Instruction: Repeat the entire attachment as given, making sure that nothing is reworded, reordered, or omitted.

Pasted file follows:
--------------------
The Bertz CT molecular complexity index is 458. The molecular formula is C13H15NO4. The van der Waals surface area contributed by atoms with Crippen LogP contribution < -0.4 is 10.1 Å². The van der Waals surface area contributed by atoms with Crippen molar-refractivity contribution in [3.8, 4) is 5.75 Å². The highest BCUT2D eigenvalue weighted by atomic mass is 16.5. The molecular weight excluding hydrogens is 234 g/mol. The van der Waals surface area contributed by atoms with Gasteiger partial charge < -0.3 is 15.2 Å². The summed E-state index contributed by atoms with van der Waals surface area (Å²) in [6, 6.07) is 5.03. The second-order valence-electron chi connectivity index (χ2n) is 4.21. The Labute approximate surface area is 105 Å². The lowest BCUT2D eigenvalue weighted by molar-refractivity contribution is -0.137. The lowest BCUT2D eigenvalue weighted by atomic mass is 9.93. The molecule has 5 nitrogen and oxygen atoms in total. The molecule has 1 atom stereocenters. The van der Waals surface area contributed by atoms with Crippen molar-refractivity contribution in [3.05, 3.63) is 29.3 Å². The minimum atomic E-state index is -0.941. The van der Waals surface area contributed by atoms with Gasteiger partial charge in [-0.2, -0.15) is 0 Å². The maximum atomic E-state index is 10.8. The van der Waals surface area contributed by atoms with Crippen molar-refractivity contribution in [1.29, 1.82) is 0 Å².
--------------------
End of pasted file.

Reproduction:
The Bertz CT molecular complexity index is 458. The molecular formula is C13H15NO4. The van der Waals surface area contributed by atoms with Crippen LogP contribution < -0.4 is 10.1 Å². The van der Waals surface area contributed by atoms with Crippen molar-refractivity contribution in [3.8, 4) is 5.75 Å². The highest BCUT2D eigenvalue weighted by atomic mass is 16.5. The molecular weight excluding hydrogens is 234 g/mol. The van der Waals surface area contributed by atoms with Gasteiger partial charge < -0.3 is 15.2 Å². The summed E-state index contributed by atoms with van der Waals surface area (Å²) in [6, 6.07) is 5.03. The second-order valence-electron chi connectivity index (χ2n) is 4.21. The Labute approximate surface area is 105 Å². The lowest BCUT2D eigenvalue weighted by molar-refractivity contribution is -0.137. The lowest BCUT2D eigenvalue weighted by atomic mass is 9.93. The molecule has 5 nitrogen and oxygen atoms in total. The molecule has 1 atom stereocenters. The van der Waals surface area contributed by atoms with Crippen molar-refractivity contribution in [3.05, 3.63) is 29.3 Å². The minimum atomic E-state index is -0.941. The van der Waals surface area contributed by atoms with Gasteiger partial charge in [-0.2, -0.15) is 0 Å². The maximum atomic E-state index is 10.8. The van der Waals surface area contributed by atoms with Crippen molar-refractivity contribution in [1.29, 1.82) is 0 Å².